Nonetheless, House Speaker Margaret Anderson Kelliher, DFL-Minneapolis, said after the meeting that a common theme that emerged from that hearing and 14 others in Greater Minnesota on Thursday and Friday was a “strong concern about equity.” Citizens who attended the meetings seemed to understand that state leaders have to make cuts, Kelliher said. They just want those cuts to be made fairly.

In addition, she said, many doctors and small-business owners who oppose tax increases also asked legislators to preserve the state’s safety net for its neediest citizens. “The meetings have been civil, and people are intent on listening to each other,” she said.

Here’s what Pi-Press reporter Bill Salisbury observed:

Most came to criticize Gov. Tim Pawlenty’s proposed cuts in health and human services programs. Personal care assistants, occupational and physical therapists, doctors, hospital administrators and group home operators all warned that the recession is increasing the need for their services, making this the wrong time for cuts.

That doesn’t sound like a call for equity. That sounds like what Rep. Pelowski called for in this email:

We would ask you to focus your comments on the impact of the Governor’s budget including what is the harm to your area of government or program. Please be as precise as possible using facts such as number of lay offs, increases in property taxes, cuts in services, increases in tuition, elimination of programs. To be respectful of the time necessary to hear from a large number of constituents it would be advised to use no more than 3-5 minutes to convey your message. If you choose to provide handouts or printed materials, please plan to bring approximately 25 copies, enough for committee members and media.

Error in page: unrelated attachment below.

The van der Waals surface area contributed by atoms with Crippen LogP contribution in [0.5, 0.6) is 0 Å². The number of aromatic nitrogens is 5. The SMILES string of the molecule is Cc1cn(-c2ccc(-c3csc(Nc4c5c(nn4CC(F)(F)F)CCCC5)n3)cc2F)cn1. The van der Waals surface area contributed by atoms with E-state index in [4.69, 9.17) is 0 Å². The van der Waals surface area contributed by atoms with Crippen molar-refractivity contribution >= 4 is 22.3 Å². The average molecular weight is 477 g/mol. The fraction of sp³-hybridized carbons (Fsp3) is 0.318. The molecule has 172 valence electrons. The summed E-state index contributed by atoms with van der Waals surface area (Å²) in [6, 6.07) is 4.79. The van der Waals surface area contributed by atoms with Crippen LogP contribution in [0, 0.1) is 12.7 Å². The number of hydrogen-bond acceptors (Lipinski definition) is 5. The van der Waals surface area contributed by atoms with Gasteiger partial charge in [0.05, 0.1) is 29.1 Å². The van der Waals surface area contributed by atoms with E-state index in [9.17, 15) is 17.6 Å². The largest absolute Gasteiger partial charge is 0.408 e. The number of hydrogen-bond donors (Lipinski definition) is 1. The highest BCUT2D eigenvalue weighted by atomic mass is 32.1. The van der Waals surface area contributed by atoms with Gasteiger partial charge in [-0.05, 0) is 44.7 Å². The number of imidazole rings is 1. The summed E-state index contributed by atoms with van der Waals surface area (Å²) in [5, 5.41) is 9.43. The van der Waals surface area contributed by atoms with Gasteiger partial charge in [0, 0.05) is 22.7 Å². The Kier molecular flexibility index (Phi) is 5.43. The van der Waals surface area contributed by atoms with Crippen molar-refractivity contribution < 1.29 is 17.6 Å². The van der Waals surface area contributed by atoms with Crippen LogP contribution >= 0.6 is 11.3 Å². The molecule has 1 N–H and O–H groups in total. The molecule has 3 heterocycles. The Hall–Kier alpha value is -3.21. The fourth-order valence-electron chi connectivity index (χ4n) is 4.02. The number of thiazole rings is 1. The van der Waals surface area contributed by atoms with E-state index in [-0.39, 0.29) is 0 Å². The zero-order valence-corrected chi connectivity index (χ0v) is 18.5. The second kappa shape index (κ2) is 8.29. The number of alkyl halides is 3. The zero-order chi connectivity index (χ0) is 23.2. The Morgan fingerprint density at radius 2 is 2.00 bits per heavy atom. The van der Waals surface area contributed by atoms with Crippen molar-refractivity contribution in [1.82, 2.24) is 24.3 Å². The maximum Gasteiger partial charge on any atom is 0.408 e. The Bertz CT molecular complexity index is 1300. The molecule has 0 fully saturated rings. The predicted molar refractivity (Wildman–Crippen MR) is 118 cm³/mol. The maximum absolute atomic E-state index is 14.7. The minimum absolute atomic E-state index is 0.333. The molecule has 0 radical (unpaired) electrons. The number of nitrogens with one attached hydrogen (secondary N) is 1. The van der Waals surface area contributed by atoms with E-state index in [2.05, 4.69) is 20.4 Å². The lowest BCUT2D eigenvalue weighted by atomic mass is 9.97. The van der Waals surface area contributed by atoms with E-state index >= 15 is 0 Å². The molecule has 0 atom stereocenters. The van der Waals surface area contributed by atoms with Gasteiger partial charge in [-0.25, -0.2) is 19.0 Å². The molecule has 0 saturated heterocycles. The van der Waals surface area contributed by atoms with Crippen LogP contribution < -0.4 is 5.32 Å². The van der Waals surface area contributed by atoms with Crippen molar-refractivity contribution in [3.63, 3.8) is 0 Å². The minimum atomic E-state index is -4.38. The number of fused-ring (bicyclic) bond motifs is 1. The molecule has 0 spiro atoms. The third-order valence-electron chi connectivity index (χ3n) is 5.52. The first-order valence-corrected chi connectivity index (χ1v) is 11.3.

Speaker Kelliher is in a difficult position PR-wise. She can’t sound too complimentary on Gov. Pawlenty’s plan. She can’t tell people that the DFL really wants to continue in status quo operation mode of appeasing their political allies. She can’t tell people that the DFL will start passing job-killing tax increases by mid-March, with an outside shot of those tax increases being announced in late March.

Small-business owner Ted Harrison of Woodbury said he paid more in taxes than he received in profits last year, and “would have loved to use some of that tax money to hire more employees.” He asked the legislators not to “balance the budget on the back of small businesses.”

Two weeks ago, I attended a townhall meeting held by Rep. Steve Gottwalt. Rep. Gottwalt invited the chairman of St. Cloud State’s economic department, King Banaian, to give an update on what he saw happening economically in the Greater St. Cloud area. A part of King’s presentation was that raising the marginal tax rate on those in the highest tax bracket by 1 point would increase revenues this year by $300,000,000.

Rep. Gottwalt acknowledged that that’s a significant amount but that it’s tiny compared with what’s needed to balance the budget.

That’s if you assume that businesses would behave the same way if their taxes got raised, which isn’t a smart assumption.

Speaker Kelliher’s PR problem got bigger after Rep. Ann Lenczewski said this: